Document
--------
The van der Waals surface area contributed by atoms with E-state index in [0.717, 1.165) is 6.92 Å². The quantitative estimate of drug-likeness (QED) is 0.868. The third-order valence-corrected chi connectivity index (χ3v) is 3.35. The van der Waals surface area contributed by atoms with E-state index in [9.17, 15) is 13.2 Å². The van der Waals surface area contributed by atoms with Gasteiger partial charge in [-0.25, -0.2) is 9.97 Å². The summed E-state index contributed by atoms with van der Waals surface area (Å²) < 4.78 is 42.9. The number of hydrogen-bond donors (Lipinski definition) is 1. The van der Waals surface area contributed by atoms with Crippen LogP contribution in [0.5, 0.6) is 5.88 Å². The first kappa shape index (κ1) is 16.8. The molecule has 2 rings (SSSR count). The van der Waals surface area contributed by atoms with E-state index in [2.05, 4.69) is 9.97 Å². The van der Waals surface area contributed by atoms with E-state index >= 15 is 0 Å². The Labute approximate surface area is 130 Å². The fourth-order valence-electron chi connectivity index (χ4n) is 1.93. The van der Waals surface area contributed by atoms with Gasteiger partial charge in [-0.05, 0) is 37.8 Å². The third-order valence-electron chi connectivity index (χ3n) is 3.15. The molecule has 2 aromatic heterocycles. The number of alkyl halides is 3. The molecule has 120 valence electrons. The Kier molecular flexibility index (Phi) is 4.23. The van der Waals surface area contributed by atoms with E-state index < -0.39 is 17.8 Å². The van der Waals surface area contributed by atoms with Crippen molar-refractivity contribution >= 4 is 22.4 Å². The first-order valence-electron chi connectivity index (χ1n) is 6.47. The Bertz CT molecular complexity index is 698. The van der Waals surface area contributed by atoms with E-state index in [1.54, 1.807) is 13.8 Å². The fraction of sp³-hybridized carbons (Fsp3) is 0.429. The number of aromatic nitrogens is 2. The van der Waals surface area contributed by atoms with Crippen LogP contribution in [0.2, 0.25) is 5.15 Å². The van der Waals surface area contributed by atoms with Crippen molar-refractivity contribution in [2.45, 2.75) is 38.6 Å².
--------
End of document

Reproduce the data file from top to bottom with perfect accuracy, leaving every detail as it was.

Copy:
The van der Waals surface area contributed by atoms with E-state index in [0.717, 1.165) is 6.92 Å². The quantitative estimate of drug-likeness (QED) is 0.868. The third-order valence-corrected chi connectivity index (χ3v) is 3.35. The van der Waals surface area contributed by atoms with E-state index in [9.17, 15) is 13.2 Å². The van der Waals surface area contributed by atoms with Gasteiger partial charge in [-0.25, -0.2) is 9.97 Å². The summed E-state index contributed by atoms with van der Waals surface area (Å²) < 4.78 is 42.9. The number of hydrogen-bond donors (Lipinski definition) is 1. The van der Waals surface area contributed by atoms with Crippen LogP contribution in [0.5, 0.6) is 5.88 Å². The first kappa shape index (κ1) is 16.8. The molecule has 2 rings (SSSR count). The van der Waals surface area contributed by atoms with E-state index in [2.05, 4.69) is 9.97 Å². The van der Waals surface area contributed by atoms with E-state index >= 15 is 0 Å². The Labute approximate surface area is 130 Å². The fourth-order valence-electron chi connectivity index (χ4n) is 1.93. The van der Waals surface area contributed by atoms with Gasteiger partial charge in [-0.05, 0) is 37.8 Å². The third-order valence-electron chi connectivity index (χ3n) is 3.15. The molecule has 2 aromatic heterocycles. The number of alkyl halides is 3. The molecule has 120 valence electrons. The Kier molecular flexibility index (Phi) is 4.23. The van der Waals surface area contributed by atoms with E-state index < -0.39 is 17.8 Å². The van der Waals surface area contributed by atoms with Crippen molar-refractivity contribution >= 4 is 22.4 Å². The first-order valence-electron chi connectivity index (χ1n) is 6.47. The Bertz CT molecular complexity index is 698. The van der Waals surface area contributed by atoms with E-state index in [1.54, 1.807) is 13.8 Å². The fraction of sp³-hybridized carbons (Fsp3) is 0.429. The number of aromatic nitrogens is 2. The van der Waals surface area contributed by atoms with Crippen LogP contribution in [0.2, 0.25) is 5.15 Å². The van der Waals surface area contributed by atoms with Crippen molar-refractivity contribution in [2.45, 2.75) is 38.6 Å².